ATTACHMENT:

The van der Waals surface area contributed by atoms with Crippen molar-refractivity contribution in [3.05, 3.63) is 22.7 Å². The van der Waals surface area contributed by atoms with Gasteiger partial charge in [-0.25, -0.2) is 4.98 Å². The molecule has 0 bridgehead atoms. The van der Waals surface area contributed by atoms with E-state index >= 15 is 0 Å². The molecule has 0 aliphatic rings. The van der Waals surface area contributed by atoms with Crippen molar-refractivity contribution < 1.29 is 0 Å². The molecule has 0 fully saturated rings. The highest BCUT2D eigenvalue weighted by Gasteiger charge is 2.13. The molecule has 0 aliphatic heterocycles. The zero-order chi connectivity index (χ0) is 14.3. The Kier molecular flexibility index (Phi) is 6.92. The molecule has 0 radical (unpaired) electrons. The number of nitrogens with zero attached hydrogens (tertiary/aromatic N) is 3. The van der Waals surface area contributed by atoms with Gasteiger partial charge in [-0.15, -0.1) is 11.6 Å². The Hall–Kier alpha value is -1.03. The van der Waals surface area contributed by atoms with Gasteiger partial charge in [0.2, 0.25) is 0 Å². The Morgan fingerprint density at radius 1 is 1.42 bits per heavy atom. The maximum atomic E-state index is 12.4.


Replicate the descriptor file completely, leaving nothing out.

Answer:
The van der Waals surface area contributed by atoms with Crippen molar-refractivity contribution in [3.05, 3.63) is 22.7 Å². The van der Waals surface area contributed by atoms with Gasteiger partial charge in [-0.25, -0.2) is 4.98 Å². The molecule has 0 bridgehead atoms. The van der Waals surface area contributed by atoms with E-state index >= 15 is 0 Å². The molecule has 0 aliphatic rings. The van der Waals surface area contributed by atoms with Crippen molar-refractivity contribution < 1.29 is 0 Å². The molecule has 0 fully saturated rings. The highest BCUT2D eigenvalue weighted by Gasteiger charge is 2.13. The molecule has 0 aliphatic heterocycles. The zero-order chi connectivity index (χ0) is 14.3. The Kier molecular flexibility index (Phi) is 6.92. The molecule has 0 radical (unpaired) electrons. The number of nitrogens with zero attached hydrogens (tertiary/aromatic N) is 3. The van der Waals surface area contributed by atoms with Gasteiger partial charge in [-0.15, -0.1) is 11.6 Å². The Hall–Kier alpha value is -1.03. The van der Waals surface area contributed by atoms with Gasteiger partial charge in [0.2, 0.25) is 0 Å². The Morgan fingerprint density at radius 1 is 1.42 bits per heavy atom. The maximum atomic E-state index is 12.4.